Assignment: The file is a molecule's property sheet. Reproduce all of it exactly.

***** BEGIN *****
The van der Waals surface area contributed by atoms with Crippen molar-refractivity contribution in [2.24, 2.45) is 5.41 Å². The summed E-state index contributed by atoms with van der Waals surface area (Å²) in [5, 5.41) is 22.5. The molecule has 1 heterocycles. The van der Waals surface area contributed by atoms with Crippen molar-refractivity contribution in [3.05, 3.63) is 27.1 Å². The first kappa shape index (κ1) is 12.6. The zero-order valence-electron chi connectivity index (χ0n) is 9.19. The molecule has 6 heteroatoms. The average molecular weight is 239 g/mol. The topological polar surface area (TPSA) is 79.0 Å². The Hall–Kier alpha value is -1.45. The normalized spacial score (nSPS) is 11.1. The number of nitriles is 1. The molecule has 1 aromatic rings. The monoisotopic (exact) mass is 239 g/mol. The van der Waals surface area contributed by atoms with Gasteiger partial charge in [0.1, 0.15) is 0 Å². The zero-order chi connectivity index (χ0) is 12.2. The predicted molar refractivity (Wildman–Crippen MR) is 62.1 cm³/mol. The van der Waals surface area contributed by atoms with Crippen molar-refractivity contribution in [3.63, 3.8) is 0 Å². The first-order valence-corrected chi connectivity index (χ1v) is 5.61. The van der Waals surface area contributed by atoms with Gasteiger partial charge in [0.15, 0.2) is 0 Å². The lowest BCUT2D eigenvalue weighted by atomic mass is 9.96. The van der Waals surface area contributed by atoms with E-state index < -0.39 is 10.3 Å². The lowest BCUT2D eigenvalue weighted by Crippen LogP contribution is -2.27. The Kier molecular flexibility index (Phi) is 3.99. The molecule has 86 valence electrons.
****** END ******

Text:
The van der Waals surface area contributed by atoms with Crippen molar-refractivity contribution in [2.24, 2.45) is 5.41 Å². The summed E-state index contributed by atoms with van der Waals surface area (Å²) in [5, 5.41) is 22.5. The molecule has 1 heterocycles. The van der Waals surface area contributed by atoms with Crippen molar-refractivity contribution in [3.05, 3.63) is 27.1 Å². The first kappa shape index (κ1) is 12.6. The zero-order valence-electron chi connectivity index (χ0n) is 9.19. The molecule has 6 heteroatoms. The average molecular weight is 239 g/mol. The topological polar surface area (TPSA) is 79.0 Å². The Hall–Kier alpha value is -1.45. The normalized spacial score (nSPS) is 11.1. The number of nitriles is 1. The molecule has 1 aromatic rings. The monoisotopic (exact) mass is 239 g/mol. The van der Waals surface area contributed by atoms with Gasteiger partial charge in [0.1, 0.15) is 0 Å². The zero-order chi connectivity index (χ0) is 12.2. The predicted molar refractivity (Wildman–Crippen MR) is 62.1 cm³/mol. The van der Waals surface area contributed by atoms with Crippen molar-refractivity contribution in [3.63, 3.8) is 0 Å². The first-order valence-corrected chi connectivity index (χ1v) is 5.61. The van der Waals surface area contributed by atoms with Gasteiger partial charge in [0.15, 0.2) is 0 Å². The lowest BCUT2D eigenvalue weighted by atomic mass is 9.96. The van der Waals surface area contributed by atoms with E-state index < -0.39 is 10.3 Å². The lowest BCUT2D eigenvalue weighted by Crippen LogP contribution is -2.27. The Kier molecular flexibility index (Phi) is 3.99. The molecule has 86 valence electrons.